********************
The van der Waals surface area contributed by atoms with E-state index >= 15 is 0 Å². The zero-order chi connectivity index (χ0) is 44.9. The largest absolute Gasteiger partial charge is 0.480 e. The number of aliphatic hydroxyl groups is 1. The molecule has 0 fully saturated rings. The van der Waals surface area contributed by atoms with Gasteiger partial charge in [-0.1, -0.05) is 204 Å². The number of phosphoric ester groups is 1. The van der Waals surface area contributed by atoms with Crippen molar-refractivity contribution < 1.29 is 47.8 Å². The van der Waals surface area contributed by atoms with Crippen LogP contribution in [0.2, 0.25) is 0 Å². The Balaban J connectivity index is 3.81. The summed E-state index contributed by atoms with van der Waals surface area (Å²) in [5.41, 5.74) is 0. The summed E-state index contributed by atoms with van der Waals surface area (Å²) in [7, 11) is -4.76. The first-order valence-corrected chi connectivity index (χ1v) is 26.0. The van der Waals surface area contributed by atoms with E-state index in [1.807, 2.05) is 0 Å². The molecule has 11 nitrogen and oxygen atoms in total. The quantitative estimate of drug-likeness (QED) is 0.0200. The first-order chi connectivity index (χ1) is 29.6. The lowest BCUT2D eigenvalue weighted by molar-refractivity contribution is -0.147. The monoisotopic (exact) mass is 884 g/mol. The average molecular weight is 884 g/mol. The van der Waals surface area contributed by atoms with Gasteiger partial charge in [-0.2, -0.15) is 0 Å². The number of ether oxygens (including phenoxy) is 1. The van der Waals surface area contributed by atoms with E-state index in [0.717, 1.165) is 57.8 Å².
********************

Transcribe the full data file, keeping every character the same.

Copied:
The van der Waals surface area contributed by atoms with E-state index >= 15 is 0 Å². The zero-order chi connectivity index (χ0) is 44.9. The largest absolute Gasteiger partial charge is 0.480 e. The number of aliphatic hydroxyl groups is 1. The molecule has 0 fully saturated rings. The van der Waals surface area contributed by atoms with Gasteiger partial charge in [-0.1, -0.05) is 204 Å². The number of phosphoric ester groups is 1. The van der Waals surface area contributed by atoms with Crippen molar-refractivity contribution < 1.29 is 47.8 Å². The van der Waals surface area contributed by atoms with Crippen LogP contribution in [0.2, 0.25) is 0 Å². The Balaban J connectivity index is 3.81. The summed E-state index contributed by atoms with van der Waals surface area (Å²) in [5.41, 5.74) is 0. The summed E-state index contributed by atoms with van der Waals surface area (Å²) in [7, 11) is -4.76. The first-order valence-corrected chi connectivity index (χ1v) is 26.0. The van der Waals surface area contributed by atoms with E-state index in [1.807, 2.05) is 0 Å². The molecule has 11 nitrogen and oxygen atoms in total. The quantitative estimate of drug-likeness (QED) is 0.0200. The first-order chi connectivity index (χ1) is 29.6. The lowest BCUT2D eigenvalue weighted by molar-refractivity contribution is -0.147. The monoisotopic (exact) mass is 884 g/mol. The average molecular weight is 884 g/mol. The van der Waals surface area contributed by atoms with Gasteiger partial charge in [-0.2, -0.15) is 0 Å². The number of ether oxygens (including phenoxy) is 1. The van der Waals surface area contributed by atoms with E-state index in [0.717, 1.165) is 57.8 Å².